A debate on whether foreign aid should be continued to be paid by the UK to countries that are now economically well-off such as China sparked the fury of a Jeremy Vine on 5 caller. Julia, calling from Norfolk, argued charity should begin at home as she stressed the foreign aid budget should now be given to fix public services under threat in the UK. The furious caller blasted former Prime Ministers Tony Blair and David Cameron after the pair of “millionaires” warned Boris Johnson against cutting the budget.
She blasted: “Charity begins at home.
“I think until all rough sleepers, the children in this country, and the elderly are taken care of, we shouldn’t even think of sending any money anywhere else.
“I’m all for sending money to everybody if we have got the money to spend.
“But I’ve driven people home from hospital on a bus and I’ve seen the state of the places that some people have had to live in.
“I asked my daughter who works in social services ‘when are you going to do something about it?’
“And she said: ‘Mother, there is not the money’.
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“The Government have not passed the money to the people in this country who need it first.
“Tony Blair, a millionaire. Cameron, a millionaire. They see life from a totally different angle.”
The rant came as Britain said it will pledge $227 million in annual civilian and food aid for Afghanistan at a conference on Tuesday in Geneva where officials from about 70 countries and humanitarian organisations will pledge billions of dollars for the war-torn nation.
Dependent on foreign aid, Afghanistan is at risk of receiving 15-20 percent less funding than it received at the previous donor conference four years ago, diplomats say, as governments are under intense pressure to make savings as they ramp up spending to help their own economies recover from the impact of the coronavirus pandemic.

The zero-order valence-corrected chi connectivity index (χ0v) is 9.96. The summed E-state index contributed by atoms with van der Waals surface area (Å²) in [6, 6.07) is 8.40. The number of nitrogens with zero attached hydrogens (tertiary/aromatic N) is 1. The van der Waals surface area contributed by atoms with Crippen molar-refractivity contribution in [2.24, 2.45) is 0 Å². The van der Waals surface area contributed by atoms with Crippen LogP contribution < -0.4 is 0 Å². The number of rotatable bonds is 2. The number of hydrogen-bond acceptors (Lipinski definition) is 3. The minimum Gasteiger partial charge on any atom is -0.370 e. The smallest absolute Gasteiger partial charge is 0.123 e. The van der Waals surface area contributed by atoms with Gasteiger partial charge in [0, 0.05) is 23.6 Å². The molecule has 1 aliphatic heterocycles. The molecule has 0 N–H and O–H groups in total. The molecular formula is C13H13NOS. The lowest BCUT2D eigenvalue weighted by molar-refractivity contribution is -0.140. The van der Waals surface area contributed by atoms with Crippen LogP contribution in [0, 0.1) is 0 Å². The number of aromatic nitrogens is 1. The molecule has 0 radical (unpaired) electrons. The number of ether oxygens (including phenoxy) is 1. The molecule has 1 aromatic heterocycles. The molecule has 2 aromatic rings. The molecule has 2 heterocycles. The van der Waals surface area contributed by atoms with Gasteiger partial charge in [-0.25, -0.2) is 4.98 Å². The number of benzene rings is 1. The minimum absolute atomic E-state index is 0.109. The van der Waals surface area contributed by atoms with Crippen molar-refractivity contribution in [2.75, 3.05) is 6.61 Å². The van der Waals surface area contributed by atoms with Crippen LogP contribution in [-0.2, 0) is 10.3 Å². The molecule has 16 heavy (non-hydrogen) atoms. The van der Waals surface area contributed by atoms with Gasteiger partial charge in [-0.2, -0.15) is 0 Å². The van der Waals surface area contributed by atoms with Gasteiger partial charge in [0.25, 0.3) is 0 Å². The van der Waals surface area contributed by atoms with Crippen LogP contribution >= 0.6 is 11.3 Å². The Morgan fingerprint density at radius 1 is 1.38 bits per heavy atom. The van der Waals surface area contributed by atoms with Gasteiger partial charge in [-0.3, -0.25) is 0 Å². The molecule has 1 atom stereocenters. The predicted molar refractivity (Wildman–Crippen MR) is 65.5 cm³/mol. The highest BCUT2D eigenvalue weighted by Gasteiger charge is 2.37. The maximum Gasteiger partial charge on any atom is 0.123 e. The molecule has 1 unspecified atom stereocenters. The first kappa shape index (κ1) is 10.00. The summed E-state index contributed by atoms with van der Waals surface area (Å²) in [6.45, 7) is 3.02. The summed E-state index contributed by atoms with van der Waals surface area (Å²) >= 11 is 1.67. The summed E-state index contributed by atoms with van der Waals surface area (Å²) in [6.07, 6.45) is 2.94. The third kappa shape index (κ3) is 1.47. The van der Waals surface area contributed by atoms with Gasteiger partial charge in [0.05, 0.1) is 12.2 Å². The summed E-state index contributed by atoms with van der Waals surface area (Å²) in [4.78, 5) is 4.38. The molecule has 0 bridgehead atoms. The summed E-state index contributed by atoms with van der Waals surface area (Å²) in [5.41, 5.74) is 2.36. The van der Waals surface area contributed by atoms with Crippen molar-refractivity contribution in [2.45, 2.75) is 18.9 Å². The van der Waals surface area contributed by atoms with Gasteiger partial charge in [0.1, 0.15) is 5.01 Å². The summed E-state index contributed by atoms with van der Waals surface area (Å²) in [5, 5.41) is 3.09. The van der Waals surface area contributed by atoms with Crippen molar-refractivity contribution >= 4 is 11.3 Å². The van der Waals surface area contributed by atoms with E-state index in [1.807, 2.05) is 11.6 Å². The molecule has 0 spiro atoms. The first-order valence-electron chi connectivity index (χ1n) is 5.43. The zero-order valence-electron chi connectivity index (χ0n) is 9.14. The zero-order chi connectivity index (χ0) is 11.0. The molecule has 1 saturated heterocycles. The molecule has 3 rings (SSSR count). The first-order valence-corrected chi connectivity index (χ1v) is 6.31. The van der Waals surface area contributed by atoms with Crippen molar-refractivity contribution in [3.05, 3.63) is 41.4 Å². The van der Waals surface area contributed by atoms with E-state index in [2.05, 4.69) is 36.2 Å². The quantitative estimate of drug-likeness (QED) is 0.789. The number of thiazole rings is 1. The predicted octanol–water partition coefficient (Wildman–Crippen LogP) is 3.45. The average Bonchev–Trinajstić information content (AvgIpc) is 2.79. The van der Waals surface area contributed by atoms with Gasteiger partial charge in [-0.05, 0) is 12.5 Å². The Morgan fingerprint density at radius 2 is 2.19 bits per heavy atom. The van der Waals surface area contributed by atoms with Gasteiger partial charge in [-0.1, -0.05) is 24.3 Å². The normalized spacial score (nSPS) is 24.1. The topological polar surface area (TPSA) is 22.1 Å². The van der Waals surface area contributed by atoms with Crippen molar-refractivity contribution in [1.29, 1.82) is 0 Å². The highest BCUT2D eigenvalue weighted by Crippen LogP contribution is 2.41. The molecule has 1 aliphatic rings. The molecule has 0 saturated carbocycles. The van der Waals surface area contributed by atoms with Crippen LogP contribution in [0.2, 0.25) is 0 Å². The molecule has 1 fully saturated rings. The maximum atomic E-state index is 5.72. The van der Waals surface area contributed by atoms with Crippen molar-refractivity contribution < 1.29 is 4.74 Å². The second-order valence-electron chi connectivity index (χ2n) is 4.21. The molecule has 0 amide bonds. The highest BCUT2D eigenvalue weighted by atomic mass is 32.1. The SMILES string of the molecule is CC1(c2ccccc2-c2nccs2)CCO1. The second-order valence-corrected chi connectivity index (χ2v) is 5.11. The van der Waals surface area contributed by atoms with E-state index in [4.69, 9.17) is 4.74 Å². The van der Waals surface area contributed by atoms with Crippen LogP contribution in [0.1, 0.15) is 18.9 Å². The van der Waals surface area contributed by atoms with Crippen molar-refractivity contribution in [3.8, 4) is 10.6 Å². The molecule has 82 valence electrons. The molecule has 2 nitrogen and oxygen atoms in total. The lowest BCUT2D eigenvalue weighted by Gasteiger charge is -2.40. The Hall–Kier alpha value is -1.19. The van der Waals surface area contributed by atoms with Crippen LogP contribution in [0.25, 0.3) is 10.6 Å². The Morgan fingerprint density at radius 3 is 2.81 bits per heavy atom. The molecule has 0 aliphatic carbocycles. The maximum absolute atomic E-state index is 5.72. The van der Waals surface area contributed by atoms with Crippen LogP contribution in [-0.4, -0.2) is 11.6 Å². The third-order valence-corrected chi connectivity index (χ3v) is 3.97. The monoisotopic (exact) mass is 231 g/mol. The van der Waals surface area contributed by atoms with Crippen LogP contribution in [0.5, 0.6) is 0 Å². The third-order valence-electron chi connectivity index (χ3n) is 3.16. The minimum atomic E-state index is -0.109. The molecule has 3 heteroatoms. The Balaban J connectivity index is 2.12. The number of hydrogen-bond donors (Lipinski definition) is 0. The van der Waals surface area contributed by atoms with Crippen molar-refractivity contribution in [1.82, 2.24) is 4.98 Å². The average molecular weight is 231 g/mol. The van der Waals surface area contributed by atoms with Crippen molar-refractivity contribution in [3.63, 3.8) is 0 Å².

Withholding funds at this point, diplomats say, could at least provide foreign governments with some leverage to inject a greater sense of urgency into peace talks between the Afghan government and Taliban representatives that began in Qatar in September.
Britain, a country with a long and difficult history of involvement in Afghanistan, is the country’s third-largest bilateral donor, and the amount being pledged in Geneva will be slightly higher than it pledged at the last donor conference in Brussels four years ago.
The statement issued by the UK Mission to the United Nations and World Trade Organisation in Geneva said 155 million pounds ($207 million) would be pledged to support peace and stability in Afghanistan and “improve access to education and vital infrastructure.”
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Britain would “also announce an extra 15 million pounds ($20 million) to the United Nations’ World Food Programme” for Afghanistan.
The latest monetary commitment is separate from the 70 million pounds ($93.32 million) security pledge for Afghan forces for 2021, which Britain announced last month.
In Brussels in 2016, Britain had pledged a total of 750 million pounds for four years, which translated into 187.5 million pounds annually.
At the Brussels conference, Afghanistan obtained total pledges of $15.2 billion for 2017 to 2020, equivalent to $3.8 billion a year.